The Royal Melbourne Philharmonic Choir

P1010074In 2014 the Royal Melbourne Philharmonic celebrates its 161st year of music-making in Melbourne, making it Australia’s oldest surviving cultural organisation and one of the oldest secular choirs in the world. Today, the 120-voice Royal Melbourne Philharmonic Choir continues  to present critically acclaimed performances to audiences in Melbourne. It is committed to the encouragement and fostering of young musicians, and is recognised by many as Melbourne’s premier symphonic choir. The RMP’s choristers are strictly auditioned, and are voluntary musicians who share a common love of choral music, and who give their time freely in the pursuit of musical excellence.

“… The Royal Melbourne Philharmonic … under the leadership of Andrew Wailes, outlined the passion of this work with aplomb. The dedicated preparation was obvious on all levels: first-class diction, intonation and vocal power were all abundant.

The Age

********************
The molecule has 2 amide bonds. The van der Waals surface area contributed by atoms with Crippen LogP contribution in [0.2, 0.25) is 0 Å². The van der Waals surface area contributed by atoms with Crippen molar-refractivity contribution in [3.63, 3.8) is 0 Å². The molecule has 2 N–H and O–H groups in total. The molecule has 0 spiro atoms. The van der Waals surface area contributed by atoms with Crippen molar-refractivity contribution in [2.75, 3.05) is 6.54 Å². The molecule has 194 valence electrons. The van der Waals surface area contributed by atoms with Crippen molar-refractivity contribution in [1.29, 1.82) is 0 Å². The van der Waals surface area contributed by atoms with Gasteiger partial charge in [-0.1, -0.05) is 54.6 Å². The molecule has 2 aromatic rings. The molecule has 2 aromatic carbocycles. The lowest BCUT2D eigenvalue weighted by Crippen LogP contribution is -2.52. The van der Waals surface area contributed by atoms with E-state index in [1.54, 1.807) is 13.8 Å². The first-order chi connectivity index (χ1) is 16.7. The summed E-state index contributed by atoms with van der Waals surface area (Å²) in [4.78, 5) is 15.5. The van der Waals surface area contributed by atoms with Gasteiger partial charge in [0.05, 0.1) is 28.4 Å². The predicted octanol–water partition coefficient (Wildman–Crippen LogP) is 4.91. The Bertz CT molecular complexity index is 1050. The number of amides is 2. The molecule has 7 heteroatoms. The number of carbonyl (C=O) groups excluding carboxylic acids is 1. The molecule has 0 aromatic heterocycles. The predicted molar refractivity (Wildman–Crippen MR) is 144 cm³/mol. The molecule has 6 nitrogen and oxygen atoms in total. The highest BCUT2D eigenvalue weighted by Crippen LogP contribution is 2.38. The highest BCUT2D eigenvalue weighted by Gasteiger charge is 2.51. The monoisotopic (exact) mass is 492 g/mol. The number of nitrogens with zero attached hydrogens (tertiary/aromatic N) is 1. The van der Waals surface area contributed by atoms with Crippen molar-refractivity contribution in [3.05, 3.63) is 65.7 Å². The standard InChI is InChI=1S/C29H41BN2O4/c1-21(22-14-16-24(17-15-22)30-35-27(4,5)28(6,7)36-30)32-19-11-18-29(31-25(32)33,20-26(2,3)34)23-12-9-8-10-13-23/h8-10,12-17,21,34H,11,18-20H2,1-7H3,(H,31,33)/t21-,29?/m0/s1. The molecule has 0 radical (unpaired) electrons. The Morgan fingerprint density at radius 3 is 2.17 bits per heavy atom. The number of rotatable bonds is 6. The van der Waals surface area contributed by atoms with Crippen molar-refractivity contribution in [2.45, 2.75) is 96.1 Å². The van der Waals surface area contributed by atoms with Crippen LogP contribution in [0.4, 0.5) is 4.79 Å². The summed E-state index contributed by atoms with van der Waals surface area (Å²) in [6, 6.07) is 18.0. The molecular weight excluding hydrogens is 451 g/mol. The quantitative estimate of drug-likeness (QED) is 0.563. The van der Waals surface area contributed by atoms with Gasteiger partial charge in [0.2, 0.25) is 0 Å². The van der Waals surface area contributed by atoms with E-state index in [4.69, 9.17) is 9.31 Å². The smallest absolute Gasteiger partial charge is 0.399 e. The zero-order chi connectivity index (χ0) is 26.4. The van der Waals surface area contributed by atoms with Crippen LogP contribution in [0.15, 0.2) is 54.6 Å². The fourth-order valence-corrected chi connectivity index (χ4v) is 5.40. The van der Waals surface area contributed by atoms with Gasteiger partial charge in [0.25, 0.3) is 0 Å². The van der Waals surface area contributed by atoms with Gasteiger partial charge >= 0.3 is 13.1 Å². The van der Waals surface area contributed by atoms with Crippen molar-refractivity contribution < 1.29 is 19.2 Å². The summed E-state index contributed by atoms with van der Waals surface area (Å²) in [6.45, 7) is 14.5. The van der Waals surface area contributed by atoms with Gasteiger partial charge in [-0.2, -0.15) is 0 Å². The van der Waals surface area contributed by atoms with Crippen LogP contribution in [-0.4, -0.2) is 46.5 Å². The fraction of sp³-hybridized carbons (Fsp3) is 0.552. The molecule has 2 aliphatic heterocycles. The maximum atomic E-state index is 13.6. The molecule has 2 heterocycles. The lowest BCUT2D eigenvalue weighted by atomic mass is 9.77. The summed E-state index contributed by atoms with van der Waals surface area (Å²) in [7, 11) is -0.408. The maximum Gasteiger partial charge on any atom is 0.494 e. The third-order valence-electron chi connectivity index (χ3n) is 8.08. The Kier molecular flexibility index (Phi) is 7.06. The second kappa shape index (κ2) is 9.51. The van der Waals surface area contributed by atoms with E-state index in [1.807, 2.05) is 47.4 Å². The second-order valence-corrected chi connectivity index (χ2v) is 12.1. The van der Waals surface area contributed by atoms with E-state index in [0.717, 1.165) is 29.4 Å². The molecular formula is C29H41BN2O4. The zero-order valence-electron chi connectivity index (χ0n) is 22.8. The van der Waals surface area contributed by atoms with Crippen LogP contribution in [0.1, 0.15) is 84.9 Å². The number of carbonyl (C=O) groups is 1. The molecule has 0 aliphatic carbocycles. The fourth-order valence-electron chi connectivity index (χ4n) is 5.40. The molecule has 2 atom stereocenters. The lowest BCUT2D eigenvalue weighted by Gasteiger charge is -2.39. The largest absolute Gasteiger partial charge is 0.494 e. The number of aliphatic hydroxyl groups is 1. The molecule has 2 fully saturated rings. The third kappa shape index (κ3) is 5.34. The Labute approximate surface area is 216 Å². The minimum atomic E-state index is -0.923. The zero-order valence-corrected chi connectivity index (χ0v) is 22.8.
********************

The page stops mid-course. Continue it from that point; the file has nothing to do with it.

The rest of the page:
The RMP was founded in 1853, by a group of civic leaders and music lovers who wished to bring musical culture of a high standard to the early colony of Victoria. Since that time it has presented performances at many historic occasions and important events in the history of Melbourne. These include the Melbourne International Exhibition of 1880, the Great Centennial Exhibition of 1888, the opening of the First Australian Parliament in 1901, the opening of the Melbourne Town Hall, and the 1956 Olympic Games. P1000093Throughout its long existence, the RMP has consistently presented performances of major choral and orchestral works to great acclaim, often as Australian or Melbourne premieres. Amongst the many works performed for the   first time in Australia by the RMP Choir and Orchestra, are Mozart’s Requiem, Handel’s Israel in Egypt, Bach’s St. Matthew Passion, Vivaldi’s Gloria, Mendelssohn’s Elijah, Dvorak’s Stabat Mater, Elgar’s The Kingdom and The Spirit of England and Walton’s Belshazzar’s Feast. In recent times this tradition of innovative programming has continued, with the RMP presenting world premiere performances of works such as From the Beginning by Stuart Greenbaum, Sky Saga and Southern Gloria by Nicholas Buc, Fronting Eternity by Gordon Kerry and Mourning and the Light Within by John Peterson.